By: ShaCamree Gowdy
Former first lady Michelle Obama is one of the recipients of the National Civil Rights Museum’s 2021 Freedom Award.
The award “honors individuals who have made significant contributions in civil rights and who have laid the foundation for present and future leaders in the battle for human rights.”
Obama, a lawyer, writer and wife of former 44th President Barack Obama, is receiving the honor because of her role as “a global icon for women’s rights,” the museum said on their website. They praised the former first lady for her work as “an advocate for healthy families, service members and their families, higher education, and international adolescent girls’ education.”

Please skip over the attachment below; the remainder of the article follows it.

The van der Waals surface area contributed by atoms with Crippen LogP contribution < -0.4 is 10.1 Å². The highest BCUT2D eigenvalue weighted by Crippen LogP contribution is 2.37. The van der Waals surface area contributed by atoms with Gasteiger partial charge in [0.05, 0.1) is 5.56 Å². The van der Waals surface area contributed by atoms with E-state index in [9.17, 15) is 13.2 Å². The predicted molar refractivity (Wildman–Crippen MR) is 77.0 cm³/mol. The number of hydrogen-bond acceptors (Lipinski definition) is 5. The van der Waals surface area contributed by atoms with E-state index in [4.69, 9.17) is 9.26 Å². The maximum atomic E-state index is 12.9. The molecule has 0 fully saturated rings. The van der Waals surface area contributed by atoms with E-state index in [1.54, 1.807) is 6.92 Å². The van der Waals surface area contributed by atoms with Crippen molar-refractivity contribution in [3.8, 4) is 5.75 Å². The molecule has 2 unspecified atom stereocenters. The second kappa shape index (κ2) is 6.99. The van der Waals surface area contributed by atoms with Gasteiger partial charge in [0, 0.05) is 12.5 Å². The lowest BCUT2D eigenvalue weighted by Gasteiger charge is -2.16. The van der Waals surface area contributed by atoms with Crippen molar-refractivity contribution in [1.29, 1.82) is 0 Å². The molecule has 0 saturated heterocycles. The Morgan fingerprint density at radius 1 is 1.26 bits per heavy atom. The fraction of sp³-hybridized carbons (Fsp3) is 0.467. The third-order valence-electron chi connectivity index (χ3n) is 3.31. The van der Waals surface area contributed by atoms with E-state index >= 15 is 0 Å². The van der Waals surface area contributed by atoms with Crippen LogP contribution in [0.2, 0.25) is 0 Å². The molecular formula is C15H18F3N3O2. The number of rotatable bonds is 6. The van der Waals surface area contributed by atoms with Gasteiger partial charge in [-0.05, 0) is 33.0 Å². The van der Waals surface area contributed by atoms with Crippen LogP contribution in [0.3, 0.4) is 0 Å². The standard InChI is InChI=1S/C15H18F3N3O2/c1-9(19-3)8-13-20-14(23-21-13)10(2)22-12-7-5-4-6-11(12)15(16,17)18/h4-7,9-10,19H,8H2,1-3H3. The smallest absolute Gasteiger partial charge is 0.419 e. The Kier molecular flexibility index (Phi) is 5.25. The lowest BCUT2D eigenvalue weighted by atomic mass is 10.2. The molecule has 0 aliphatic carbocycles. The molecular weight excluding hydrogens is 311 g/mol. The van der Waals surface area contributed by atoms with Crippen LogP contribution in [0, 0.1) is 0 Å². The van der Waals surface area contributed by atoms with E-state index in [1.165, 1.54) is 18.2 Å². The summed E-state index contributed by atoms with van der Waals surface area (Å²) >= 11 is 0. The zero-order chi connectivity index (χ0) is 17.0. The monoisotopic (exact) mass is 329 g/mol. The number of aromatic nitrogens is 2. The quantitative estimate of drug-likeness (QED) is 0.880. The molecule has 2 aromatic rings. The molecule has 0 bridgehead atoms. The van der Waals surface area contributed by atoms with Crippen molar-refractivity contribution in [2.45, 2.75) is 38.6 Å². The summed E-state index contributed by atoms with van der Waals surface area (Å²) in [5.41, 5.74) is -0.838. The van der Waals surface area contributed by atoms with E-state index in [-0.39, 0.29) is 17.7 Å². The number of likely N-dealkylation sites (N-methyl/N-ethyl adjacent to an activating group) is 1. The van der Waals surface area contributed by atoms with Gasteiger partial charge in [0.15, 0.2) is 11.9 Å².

The ceremony will also feature a special tribute to Darnella Frazier, an 18-year-old whose eyewitness video of George Floyd’s murder, which she posted on Facebook in 2020, launched “global protests against injustice and brutality.”
The event coincides with the museum’s 30th anniversary, per USA Today. The doors first opened to the public on September 28, 1991, with the Freedom Award being established the same year. It’s since been a major event of the museum built around the Lorraine Motel, which is the site where Dr. Martin Luther King Jr. was assassinated on April 4, 1968.
The Orpheum in downtown Memphis will host a livestream “virtual” awards presentation on October 14. The show will not be open to the public, but tickets to view it online will be available.